Show Notes: http://maritimehistorypodcast.com/ep-025-carthage-new-city-hope

Direct download: 025_-_Carthage_-_A_New_City-Hope.mp3
Category:history -- posted at: 5:50pm CDT

This week we follow the Phoenicians to the western extremity of their trade network and colonization. While it is difficult to paint a chronological picture of when each colony was established, the city of Cadiz, or Gadir, quickly became the hub of western trade. Ancient historians confirm that the rich source of silver in Andalusia was the main attraction for Tyrian merchants, and the wealth that eventually began to flow back east from Tartessos had an influence on Assyria's relationship with Phoenicia. We also discuss a few depictions of Phoenician warships, an evacuation of Tyre, and the role of religion in controlling colonial government and trade, so today's episode is a long one!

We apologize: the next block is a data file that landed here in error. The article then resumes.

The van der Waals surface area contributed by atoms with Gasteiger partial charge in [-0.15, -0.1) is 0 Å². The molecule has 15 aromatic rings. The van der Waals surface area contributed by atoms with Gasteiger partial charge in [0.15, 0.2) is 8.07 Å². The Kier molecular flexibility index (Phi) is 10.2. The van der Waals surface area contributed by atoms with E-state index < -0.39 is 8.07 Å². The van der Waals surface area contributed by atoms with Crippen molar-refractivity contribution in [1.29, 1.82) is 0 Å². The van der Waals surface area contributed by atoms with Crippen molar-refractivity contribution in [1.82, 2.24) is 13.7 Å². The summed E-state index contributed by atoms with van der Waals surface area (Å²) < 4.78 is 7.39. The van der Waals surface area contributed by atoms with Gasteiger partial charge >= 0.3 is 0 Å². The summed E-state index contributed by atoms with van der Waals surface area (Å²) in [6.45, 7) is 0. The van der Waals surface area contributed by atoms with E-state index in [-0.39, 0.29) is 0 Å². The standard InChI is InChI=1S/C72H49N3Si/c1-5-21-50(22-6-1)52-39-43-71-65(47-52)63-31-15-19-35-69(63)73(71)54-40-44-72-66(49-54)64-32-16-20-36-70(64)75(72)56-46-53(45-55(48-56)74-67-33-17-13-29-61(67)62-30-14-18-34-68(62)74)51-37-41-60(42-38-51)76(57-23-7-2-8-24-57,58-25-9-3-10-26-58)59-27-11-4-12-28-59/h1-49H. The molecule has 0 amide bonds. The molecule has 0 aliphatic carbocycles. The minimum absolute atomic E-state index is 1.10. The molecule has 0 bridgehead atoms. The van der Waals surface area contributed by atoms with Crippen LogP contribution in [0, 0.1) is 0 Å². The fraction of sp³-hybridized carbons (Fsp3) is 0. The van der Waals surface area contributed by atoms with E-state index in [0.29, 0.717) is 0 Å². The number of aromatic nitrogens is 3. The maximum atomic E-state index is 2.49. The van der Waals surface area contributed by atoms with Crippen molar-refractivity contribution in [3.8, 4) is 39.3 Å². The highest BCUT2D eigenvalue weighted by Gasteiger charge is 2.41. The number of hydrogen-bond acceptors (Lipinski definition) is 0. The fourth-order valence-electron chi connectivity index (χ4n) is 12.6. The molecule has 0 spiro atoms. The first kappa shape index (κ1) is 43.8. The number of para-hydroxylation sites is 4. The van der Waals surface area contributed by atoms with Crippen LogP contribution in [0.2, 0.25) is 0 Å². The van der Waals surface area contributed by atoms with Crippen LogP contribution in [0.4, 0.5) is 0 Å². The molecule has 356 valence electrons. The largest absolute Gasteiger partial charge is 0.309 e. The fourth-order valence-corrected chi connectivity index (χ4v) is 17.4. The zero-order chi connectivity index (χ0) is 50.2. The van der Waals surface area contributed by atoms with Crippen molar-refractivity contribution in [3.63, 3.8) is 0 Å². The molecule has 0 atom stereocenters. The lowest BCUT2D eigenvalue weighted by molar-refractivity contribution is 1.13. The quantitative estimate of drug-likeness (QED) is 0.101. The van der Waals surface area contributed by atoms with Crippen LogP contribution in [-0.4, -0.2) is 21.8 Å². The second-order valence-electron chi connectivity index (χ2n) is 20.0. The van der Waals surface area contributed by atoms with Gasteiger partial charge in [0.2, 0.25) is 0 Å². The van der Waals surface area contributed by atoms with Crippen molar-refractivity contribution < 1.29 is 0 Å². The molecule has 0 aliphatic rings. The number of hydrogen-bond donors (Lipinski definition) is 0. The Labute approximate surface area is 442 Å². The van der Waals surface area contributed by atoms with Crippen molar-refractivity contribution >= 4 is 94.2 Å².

Direct download: 024_-_Go_West_O_Tyre_Go_West.mp3
Category:history -- posted at: 10:56pm CDT

The Phoenicians are now on the move, pushing the scope of our podcast to the west. While they were mainly concerned with expanding their access to natural resources like copper, iron, and silver, they weren't entering a vacuum. The Nuragic people of Sardinia were active in a regional trade centered on the Tyrrhenian Sea, and soon after the Phoenicians reconnected the Euboeans with the Mediterranean trade networks, both of them had set up colonies on Sardinia and in western Italy. We look at archaeological evidence for all the activity there, but in the end, this episode is a stepping stone to the Phoenician presence in the far west of the Mediterranean, just as Sardinia was for the Iron Age mariners.

Show Notes - http://maritimehistorypodcast.com/ep-023-setting-shop-central-med